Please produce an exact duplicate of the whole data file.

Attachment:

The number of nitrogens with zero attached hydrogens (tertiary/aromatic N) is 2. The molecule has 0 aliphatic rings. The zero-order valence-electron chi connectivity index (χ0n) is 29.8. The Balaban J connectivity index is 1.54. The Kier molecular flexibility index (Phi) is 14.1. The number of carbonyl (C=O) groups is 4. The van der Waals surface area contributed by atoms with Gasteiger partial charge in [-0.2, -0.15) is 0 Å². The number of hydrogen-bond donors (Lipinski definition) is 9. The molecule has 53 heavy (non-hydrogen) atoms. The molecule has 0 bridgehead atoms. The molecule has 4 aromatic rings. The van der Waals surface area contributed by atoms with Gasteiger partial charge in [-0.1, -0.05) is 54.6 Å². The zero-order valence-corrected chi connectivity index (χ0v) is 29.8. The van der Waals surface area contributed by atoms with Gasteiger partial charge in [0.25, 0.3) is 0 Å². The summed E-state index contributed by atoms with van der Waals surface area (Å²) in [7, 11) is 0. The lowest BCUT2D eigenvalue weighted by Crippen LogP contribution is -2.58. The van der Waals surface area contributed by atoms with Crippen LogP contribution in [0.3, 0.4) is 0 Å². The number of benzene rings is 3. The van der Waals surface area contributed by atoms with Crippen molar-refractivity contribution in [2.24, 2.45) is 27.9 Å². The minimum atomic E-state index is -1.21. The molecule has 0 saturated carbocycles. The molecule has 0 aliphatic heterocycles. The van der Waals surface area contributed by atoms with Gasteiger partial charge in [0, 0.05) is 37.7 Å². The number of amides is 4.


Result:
The number of nitrogens with zero attached hydrogens (tertiary/aromatic N) is 2. The molecule has 0 aliphatic rings. The zero-order valence-electron chi connectivity index (χ0n) is 29.8. The Balaban J connectivity index is 1.54. The Kier molecular flexibility index (Phi) is 14.1. The number of carbonyl (C=O) groups is 4. The van der Waals surface area contributed by atoms with Gasteiger partial charge in [-0.2, -0.15) is 0 Å². The number of hydrogen-bond donors (Lipinski definition) is 9. The molecule has 53 heavy (non-hydrogen) atoms. The molecule has 0 bridgehead atoms. The molecule has 4 aromatic rings. The van der Waals surface area contributed by atoms with Gasteiger partial charge in [-0.1, -0.05) is 54.6 Å². The zero-order valence-corrected chi connectivity index (χ0v) is 29.8. The van der Waals surface area contributed by atoms with Gasteiger partial charge in [0.25, 0.3) is 0 Å². The summed E-state index contributed by atoms with van der Waals surface area (Å²) in [7, 11) is 0. The lowest BCUT2D eigenvalue weighted by Crippen LogP contribution is -2.58. The van der Waals surface area contributed by atoms with Crippen LogP contribution in [0.3, 0.4) is 0 Å². The number of benzene rings is 3. The van der Waals surface area contributed by atoms with Crippen molar-refractivity contribution in [2.24, 2.45) is 27.9 Å². The minimum atomic E-state index is -1.21. The molecule has 0 saturated carbocycles. The molecule has 0 aliphatic heterocycles. The van der Waals surface area contributed by atoms with Gasteiger partial charge in [0, 0.05) is 37.7 Å². The number of amides is 4.